Bus services make fewer journeys and lose funding over past decade – report
Written by Rother Radio News on 01/10/2020
The number of bus journeys taken in England has fallen by 10% in the last decade, with funding for bus services down by nearly 40%, according to the National Audit Office.
The NAO – which scrutinises public spending for parliament – said the Department for Transport must provide a clear strategy for the future of bus travel, saying it will likely remain the primary and essential mode of transport for many, especially the most disadvantaged.
Between 2010-11 and 2018-19 the number of bus journeys fell in 65 of 88 English local transport authorities outside London.
During the same time period, local authority financial support for bus services fell 38%.
In 2019, central and local government subsidies and support for bus services made up around 24% of bus operators’ revenue.
But the NAO says increasing congestion means operators are having to run more buses to maintain frequency, which, combined with falling passenger numbers, is putting pressure on profits.
Bus services outside London are deregulated, with more than 500 companies operating routes across Britain.
Gareth Davies, comptroller and auditor general of the NAO, said: “Despite the Department for Transport’s long-stated aim to increase bus use, passenger numbers have fallen since 2010.
“The department has funded some valuable local enhancements to bus services but these do not constitute systemic improvement.”
He added: “To meet the needs of local people, especially those in rural and disadvantaged communities, the department’s future bus strategy should match the funding provided to its objectives, and better enable local authorities and operators to work together.”
In the Cotswolds town of Fairford, locals have long fought for better bus services but have seen the number of buses cut in recent years.
Many residents travel to bigger nearby towns of Swindon or Cirencester for work, but there are just a handful of buses, making commuting impossible for some.
Jamie, a young commuter, said: “They’re not frequent enough – I prefer to get a lift in car, it’s just easier as I know when I’ll get there. The buses are one every two to three hours, so it’s a nightmare.”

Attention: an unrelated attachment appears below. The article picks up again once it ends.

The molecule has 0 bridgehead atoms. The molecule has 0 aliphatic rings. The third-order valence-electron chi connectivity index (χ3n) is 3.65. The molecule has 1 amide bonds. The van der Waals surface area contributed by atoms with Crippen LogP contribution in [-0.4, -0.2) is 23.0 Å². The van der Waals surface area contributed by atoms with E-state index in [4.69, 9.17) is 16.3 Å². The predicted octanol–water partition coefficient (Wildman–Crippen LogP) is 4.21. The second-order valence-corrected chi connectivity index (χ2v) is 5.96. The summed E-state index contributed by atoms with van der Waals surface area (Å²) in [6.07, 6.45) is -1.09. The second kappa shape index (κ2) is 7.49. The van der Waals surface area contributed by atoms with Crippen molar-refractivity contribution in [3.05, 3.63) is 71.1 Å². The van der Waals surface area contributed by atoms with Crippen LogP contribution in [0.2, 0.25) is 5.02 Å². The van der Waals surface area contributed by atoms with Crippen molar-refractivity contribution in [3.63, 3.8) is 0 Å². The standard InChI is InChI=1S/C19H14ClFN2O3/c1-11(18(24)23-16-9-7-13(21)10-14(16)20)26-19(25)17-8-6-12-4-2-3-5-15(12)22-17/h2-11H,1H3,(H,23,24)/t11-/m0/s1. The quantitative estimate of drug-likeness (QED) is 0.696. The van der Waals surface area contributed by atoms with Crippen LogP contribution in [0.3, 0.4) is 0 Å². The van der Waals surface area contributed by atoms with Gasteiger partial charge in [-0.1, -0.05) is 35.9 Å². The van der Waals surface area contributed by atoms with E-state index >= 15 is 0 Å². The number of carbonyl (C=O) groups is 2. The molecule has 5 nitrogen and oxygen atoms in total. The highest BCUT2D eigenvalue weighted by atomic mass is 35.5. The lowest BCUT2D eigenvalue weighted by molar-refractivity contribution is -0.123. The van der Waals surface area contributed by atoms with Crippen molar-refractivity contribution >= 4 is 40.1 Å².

Fairford resident Jake drives his own car and told Sky News the bus service in the area isn’t fit for purpose.
He said: “There are just not enough [buses] to be effective.
“You need a set number of buses – not just one in the morning and one in the evening, which is not far off what it is.”
The town’s mayor, Cllr James Nicholls, told Sky News infrequent busses are having an impact of people’s jobs and the environment.
“Because people don’t have trust in the local bus service and it’s not fit for purpose for their employment, they choose to take other means of transport.”
He added: “Many people have to have a car in a rural community because they cannot take public transport and in this day and age when we talk about environmental issues and being greener, rural communities don’t have that choice.”
Inadequate bus provision is not just a rural issue.
In Manchester, campaigners say travelling across the city can be complex.
Pascale Robinson from the group Better Buses for Greater Manchester, said: “There are 30 to 40 bus companies in Greater Manchester, each running their own routes and their own timetable, each trying to compete with each other and overlap. And they get all of the control over our network. And what this means is they put profit over communities.”
He added: “We have a huge problem: our buses are unreliable, they’re unaffordable, and increasingly they’re non-existent. So bus use has fallen by 40% since deregulation happened, and what that means is that private companies have all of the control – they decide the routes, the fares, the ticket process, and it just doesn’t work.”
Matt Rodda MP, Labour’s shadow buses minister, said: “The Tories said deregulation would improve our buses but they are running services into the ground.
“This independent report shows passengers now face a toxic mix of rising fares, cuts to services and reduced access.
“The government must urgently get a grip and improve bus services which are vital to communities up and down the country.”
A DfT spokesperson said: “Catching the bus is a vital part of daily life for people right across the country and while we have made progress in many areas, as the NAO’s report sets out, more can be done to deliver the services passengers rightly deserve.
“That’s why, as we build back better from COVID-19, we want to go further still – our National Bus Strategy, which we aim to publish this year, will set out how government, councils and operators can work together to best meet the needs of passengers.
“This work will build on our significant investment in the sector, with more than £600m of emergency funding provided to keep buses moving during the pandemic, on top of the £3bn we’ve pledged to overhaul buses for regions outside of London – including in rural areas.”
© Sky News 2020